One Year Anniversary Of BP Oil Spill Approaches

A Louisiana Wildlife and Fisheries Secretary Robert Barham (L) digs up oiled sand on a beach on April 19, 2011 at South Pass in southern Louisiana. A year after the BP oil spill coated Gulf coast beaches and marshes, BP claims that most of the oil has been removed. Barham says, however, that much of the coastal cleaning has been superficial, as the oil has seeped into the soil, killing marshes and further eroding the state’s damaged Mississippi Delta ecosystem.

An exciting new research initiative has amassed over 18 terabytes of data from more than 200 scientific studies covering Gulf of Mexico ecosystems. The program called the Gulf of Mexico Research Initiative Information & Data Cooperative (GRIIDC) allows scientific researchers to share information and data through an easily accessible web-based platform.

“We have research on burrowing clams with hydrocarbon traces; jellyfish with a high tolerance for crude oil toxins; zooplankton that react to oil dispersants; gulf killifish with altered reproduction habits from environmental stressors. And that’s just the beginning,” said Dr. Jim Gibeaut, Endowed Chair for Geospatial Sciences at the Harte Research Institute for Gulf of Mexico Studies at Texas A&M University-Corpus Christi, and the director of the data cooperative.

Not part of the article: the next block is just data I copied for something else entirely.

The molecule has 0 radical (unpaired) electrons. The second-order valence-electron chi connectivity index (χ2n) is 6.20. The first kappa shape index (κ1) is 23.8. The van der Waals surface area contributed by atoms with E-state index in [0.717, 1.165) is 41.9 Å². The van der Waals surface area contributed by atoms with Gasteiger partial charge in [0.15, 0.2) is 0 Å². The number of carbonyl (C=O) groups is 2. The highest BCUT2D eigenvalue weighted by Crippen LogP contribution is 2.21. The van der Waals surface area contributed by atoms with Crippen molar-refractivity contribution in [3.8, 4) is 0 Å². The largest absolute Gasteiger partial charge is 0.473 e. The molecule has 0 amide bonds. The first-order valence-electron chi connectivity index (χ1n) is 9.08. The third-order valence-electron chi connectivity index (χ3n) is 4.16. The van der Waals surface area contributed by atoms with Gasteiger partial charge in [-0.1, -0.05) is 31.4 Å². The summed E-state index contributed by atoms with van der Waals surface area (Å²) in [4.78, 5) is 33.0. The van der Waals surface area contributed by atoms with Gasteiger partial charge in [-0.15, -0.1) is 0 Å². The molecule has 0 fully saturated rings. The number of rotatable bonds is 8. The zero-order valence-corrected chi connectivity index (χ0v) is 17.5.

The initiative facilitates scientific study by allowing researchers to quickly find existing studies into various aspects of life in the Gulf, as opposed to searching around multiple university databases for information that in some cases may not be electronically accessible. It’s a one-stop shop for scientists, but the public is also free to access the data.


“The first thing a scientist wants to do when a disaster like the 2010 BP Deepwater Horizon spill hits is find out what we already know about the area of impact,” Gibeaut said in a statement. “Well, that means seeking out studies and data housed at different institutions, or, in some cases, not available online at all. This database is greatly improving that data discovery process.”

BP ponied up $500 million in the wake of the Deepwater Horizon disaster to create a 10-year independent research program called the Gulf of Mexico Research Initiative which is focused on understanding, responding to, and mitigating impacts of petroleum pollution on the environment and public health. GRIIDC is part of that larger initiative.